Colombia\’s government has claimed that Leftist rebels were plotting to make a "dirty" radiological bomb after security agents seized 60 lb of low-grade depleted uranium.

Maybe they were plotting to do that: but it wouldn\’t work very well. Depleted uranium is chemically, but not radiologically, dangerous.

Then again, it would set off  a screaming panic which is rather the point of terrorist activities.

6 thoughts on “Eh?”

  1. So Much For Subtlety

    Not only a screaming panic, but just a screaming panic.

    Arguably Osama was too successful on 9-11. Terrorists should slowly cook the frog so that people become used to a certain level of violence. They should not go straight for the act of mass murder. A *real* radioactive bomb would be hard to move around and would cause real damage. The US would go ape-sh!t. A fake one would just cause panic.

  2. “chemically” dangerous? How?

    Tim adds: It is, after all, a heavy metal, and is toxic to humans.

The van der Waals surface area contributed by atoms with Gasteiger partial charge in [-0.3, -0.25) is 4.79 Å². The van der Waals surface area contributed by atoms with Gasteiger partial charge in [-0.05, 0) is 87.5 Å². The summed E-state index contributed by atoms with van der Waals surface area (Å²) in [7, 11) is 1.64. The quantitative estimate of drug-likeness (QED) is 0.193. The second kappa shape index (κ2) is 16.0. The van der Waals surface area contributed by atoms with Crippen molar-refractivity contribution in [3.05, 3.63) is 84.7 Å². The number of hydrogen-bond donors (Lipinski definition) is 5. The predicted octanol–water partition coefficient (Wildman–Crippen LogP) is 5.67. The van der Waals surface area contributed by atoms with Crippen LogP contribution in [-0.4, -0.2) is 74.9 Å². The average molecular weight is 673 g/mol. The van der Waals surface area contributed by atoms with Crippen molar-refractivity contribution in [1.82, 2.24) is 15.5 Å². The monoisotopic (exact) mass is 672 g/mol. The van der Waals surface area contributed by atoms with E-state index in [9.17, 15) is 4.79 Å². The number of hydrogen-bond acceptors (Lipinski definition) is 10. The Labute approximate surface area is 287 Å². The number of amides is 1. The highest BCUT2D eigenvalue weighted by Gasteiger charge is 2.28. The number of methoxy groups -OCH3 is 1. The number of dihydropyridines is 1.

3. Surely it would only be ‘toxic’ if it sliced through your body. It’s not as though you are licking the stuff all day.

  4. Depleted uranium is essentially pure U238 (it’s what’s left after we’ve scavenged the 0.7% of useful uranium isotopes from ore). It is very, very weakly radioactive with a half life of 4.7 billion years. Sure, inhaling U238 dust is probably not the wisest thing to do, as it is an alpha emitter, which is nasty to have in your lungs where the energetic alphas can do bad things to DNA. But as a bulk metal, its radioactivity can be contained with a couple of coats of paint. A curie of radiation from U238 is nearly three tons of the stuff. They use it as tank armour, as radiation shielding, even as tail ballast in passenger jets.

    From a toxicity standpoint, the bioavailability of uranium is very low. It is a heavy metal, and therefore toxic, but is absorbed so poorly by the body as to present no appreciable hazard.

    It is indeed true that the primary effect of a radiological bomb (especially one made out of depleted uranium) would be economic. The terms ‘radiation’ and ‘nuclear’ are so potent as boo-words that Nuclear Magnetic Resonance had to be re-named Magnetic Resonance Imaging to calm hoi polloi.

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